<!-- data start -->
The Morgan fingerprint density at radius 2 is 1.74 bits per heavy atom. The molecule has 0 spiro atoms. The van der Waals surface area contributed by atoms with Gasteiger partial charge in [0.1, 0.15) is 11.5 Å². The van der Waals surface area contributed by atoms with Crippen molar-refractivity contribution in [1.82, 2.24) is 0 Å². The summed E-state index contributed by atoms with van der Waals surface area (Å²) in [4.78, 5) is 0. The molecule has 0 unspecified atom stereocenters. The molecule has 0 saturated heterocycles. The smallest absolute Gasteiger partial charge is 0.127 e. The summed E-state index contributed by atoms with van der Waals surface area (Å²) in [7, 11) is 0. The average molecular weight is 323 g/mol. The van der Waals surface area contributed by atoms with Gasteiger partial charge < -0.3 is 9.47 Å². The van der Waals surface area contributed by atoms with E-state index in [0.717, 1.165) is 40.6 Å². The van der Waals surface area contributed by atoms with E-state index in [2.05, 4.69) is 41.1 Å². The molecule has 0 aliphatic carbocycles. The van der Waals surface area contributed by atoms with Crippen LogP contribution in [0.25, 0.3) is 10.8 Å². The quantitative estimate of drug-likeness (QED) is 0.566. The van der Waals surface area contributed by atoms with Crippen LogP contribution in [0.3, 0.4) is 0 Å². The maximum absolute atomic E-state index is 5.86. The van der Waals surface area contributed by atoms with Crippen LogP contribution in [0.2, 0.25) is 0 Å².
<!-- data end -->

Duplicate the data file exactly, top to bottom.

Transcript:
The Morgan fingerprint density at radius 2 is 1.74 bits per heavy atom. The molecule has 0 spiro atoms. The van der Waals surface area contributed by atoms with Gasteiger partial charge in [0.1, 0.15) is 11.5 Å². The van der Waals surface area contributed by atoms with Crippen molar-refractivity contribution in [1.82, 2.24) is 0 Å². The summed E-state index contributed by atoms with van der Waals surface area (Å²) in [4.78, 5) is 0. The molecule has 0 unspecified atom stereocenters. The molecule has 0 saturated heterocycles. The smallest absolute Gasteiger partial charge is 0.127 e. The summed E-state index contributed by atoms with van der Waals surface area (Å²) in [7, 11) is 0. The average molecular weight is 323 g/mol. The van der Waals surface area contributed by atoms with Gasteiger partial charge < -0.3 is 9.47 Å². The van der Waals surface area contributed by atoms with E-state index in [0.717, 1.165) is 40.6 Å². The van der Waals surface area contributed by atoms with E-state index in [2.05, 4.69) is 41.1 Å². The molecule has 0 aliphatic carbocycles. The van der Waals surface area contributed by atoms with Crippen LogP contribution in [0.25, 0.3) is 10.8 Å². The quantitative estimate of drug-likeness (QED) is 0.566. The van der Waals surface area contributed by atoms with Crippen LogP contribution in [0.3, 0.4) is 0 Å². The maximum absolute atomic E-state index is 5.86. The van der Waals surface area contributed by atoms with Crippen LogP contribution in [0.2, 0.25) is 0 Å².